Snoring is not an uncommon problem. Considering about 90 million Americans snore when they sleep, you’ve probably either experienced hearing loud snoring or you’re the one doing the snoring.
Sure, it can be annoying if you have to hear it every night, but it can also be dangerous for the one snoring.
Millions of Americans are diagnosed each year with Obstructive Sleep Apnea, and the numbers continue to increase. Sleep apnea is a serious condition in which your breathing is obstructed, causing you to wake up in order to start breathing again. This can happen frequently throughout the night, sometimes an average of 30 times an hour each night or more.
With sleep apnea, the muscles in the back of your throat relax. When the muscles relax, your airway narrows or closes as you breathe in, and you can’t get an adequate breath in. This eventually lowers the level of oxygen in your blood. Your brain, sensing the inability to breathe, tries to wake you up so you can breathe. Usually you’re awake for such a short period of time, you don’t even remember waking up. Of course, because you do wake up, you’re not able to get solid REM sleep, meaning you get less meaningful sleep each night. However, some people with OSA feel they slept well during the night.
The symptoms of sleep apnea could explain a lot of things for you, for example:
- Irritability throughout the day
- Morning headaches
- Attention problems
- Sleepiness throughout the day
- Waking up with a dry mouth or sore throat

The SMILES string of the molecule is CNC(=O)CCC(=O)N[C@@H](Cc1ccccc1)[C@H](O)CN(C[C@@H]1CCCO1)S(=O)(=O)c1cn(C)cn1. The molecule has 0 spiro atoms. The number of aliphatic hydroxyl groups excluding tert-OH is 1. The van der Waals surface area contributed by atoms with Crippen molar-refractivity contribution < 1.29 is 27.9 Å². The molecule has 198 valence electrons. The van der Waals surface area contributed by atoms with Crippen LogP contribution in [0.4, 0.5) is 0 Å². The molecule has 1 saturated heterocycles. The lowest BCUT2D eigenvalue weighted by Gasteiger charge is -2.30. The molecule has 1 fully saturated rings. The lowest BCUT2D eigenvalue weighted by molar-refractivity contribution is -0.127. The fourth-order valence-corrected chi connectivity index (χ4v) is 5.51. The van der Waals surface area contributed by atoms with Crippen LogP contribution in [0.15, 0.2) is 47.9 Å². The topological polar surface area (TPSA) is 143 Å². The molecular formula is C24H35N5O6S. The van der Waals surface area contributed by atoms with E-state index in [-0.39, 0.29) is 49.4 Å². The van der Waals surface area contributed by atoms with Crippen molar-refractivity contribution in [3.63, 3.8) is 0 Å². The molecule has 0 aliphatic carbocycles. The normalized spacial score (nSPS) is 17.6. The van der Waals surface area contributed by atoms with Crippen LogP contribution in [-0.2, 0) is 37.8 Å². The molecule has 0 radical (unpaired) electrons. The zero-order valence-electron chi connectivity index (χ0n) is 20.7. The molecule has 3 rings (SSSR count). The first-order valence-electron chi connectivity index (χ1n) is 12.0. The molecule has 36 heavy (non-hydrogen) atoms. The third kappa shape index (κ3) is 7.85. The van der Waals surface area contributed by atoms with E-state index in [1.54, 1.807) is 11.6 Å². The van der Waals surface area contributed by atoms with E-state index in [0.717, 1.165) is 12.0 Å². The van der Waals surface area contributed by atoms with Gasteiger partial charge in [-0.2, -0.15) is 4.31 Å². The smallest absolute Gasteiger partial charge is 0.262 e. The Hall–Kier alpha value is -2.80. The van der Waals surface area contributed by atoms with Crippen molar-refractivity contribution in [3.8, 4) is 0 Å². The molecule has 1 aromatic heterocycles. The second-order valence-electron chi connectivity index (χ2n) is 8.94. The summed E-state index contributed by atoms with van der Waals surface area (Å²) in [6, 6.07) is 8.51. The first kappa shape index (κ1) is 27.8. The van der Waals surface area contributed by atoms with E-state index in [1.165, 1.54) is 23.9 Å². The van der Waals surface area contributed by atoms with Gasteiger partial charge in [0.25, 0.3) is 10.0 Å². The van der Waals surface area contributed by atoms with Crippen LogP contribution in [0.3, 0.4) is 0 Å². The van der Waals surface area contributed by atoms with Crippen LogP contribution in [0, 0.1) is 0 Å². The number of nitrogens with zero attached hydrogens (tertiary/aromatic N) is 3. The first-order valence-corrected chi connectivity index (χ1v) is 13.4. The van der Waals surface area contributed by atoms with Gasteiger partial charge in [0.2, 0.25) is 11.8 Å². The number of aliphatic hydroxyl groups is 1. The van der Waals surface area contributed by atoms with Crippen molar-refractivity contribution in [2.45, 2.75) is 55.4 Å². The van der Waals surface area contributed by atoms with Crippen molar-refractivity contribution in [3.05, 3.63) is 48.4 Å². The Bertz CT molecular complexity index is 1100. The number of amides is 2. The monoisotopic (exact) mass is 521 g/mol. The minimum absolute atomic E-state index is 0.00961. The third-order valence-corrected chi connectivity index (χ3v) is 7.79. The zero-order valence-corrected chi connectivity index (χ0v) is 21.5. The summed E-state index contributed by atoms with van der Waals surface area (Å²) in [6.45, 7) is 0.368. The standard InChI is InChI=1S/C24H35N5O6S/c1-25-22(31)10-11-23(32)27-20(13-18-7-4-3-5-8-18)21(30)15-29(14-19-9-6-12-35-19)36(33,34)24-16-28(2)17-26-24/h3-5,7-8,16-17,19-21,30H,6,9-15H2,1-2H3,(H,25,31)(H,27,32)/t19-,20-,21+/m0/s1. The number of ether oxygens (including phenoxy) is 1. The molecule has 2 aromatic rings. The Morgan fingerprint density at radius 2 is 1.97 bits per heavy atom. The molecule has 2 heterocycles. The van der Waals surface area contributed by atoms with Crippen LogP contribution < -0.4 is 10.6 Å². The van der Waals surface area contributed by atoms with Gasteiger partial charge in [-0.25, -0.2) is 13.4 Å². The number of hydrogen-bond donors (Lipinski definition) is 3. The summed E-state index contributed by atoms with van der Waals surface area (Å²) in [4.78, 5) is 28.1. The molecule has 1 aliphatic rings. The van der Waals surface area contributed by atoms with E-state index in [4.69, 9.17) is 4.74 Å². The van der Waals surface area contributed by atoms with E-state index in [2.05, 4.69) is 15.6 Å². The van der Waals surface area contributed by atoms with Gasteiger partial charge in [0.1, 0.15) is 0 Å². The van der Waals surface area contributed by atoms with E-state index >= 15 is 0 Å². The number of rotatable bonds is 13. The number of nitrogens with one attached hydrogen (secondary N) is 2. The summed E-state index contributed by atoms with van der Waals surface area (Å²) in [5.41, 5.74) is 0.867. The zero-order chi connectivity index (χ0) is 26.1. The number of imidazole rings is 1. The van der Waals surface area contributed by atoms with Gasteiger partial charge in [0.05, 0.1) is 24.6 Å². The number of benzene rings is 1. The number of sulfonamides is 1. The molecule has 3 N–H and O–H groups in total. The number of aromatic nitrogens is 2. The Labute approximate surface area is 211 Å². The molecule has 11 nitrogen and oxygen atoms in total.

- Loud snoring, followed by silence, followed by a loud snorting, gasping, or choking sound
- Episodes of breathing cessation during sleep
Of course, not everyone who snores has sleep apnea. However, there are several reasons why someone might snore while sleeping.
- AGE: Once you hit middle age, your throat becomes narrower and its muscle tone decreases.
- BODY STRUCTURE: Men are more likely to snore because their air passages are narrower. Scientists aren’t sure why that is, but it’s a difference men and women have from birth. Otherwise, a narrow throat or a cleft palate could also cause snoring.
- SINUS AND NASAL CONGESTION: This should be a no-brainer. If you’re stuffy and have trouble breathing through you nose, you’re going to snore. So when you have a stuffy nose, it’s probably going to happen.
- BEING OVERWEIGHT: Poor muscle tone and fatty tissue around the neck and throat can lead to snoring.
- SMOKING, ALCOHOL, AND MEDICATIONS: These can all lead to muscle relaxation, leading to snoring.
- SLEEP POSITION: You’re more likely to snore if you sleep on your back. You’re least likely to snore if you sleep on your side, which is the best way someone with sleep apnea can sleep.
If you think you or someone you know might have sleep apnea, it’s very important they see their doctor. This isn’t a condition that just goes away. Usually treatment is required, such as using a CPAP (Continuous Positive Airway Pressure) machine when sleeping.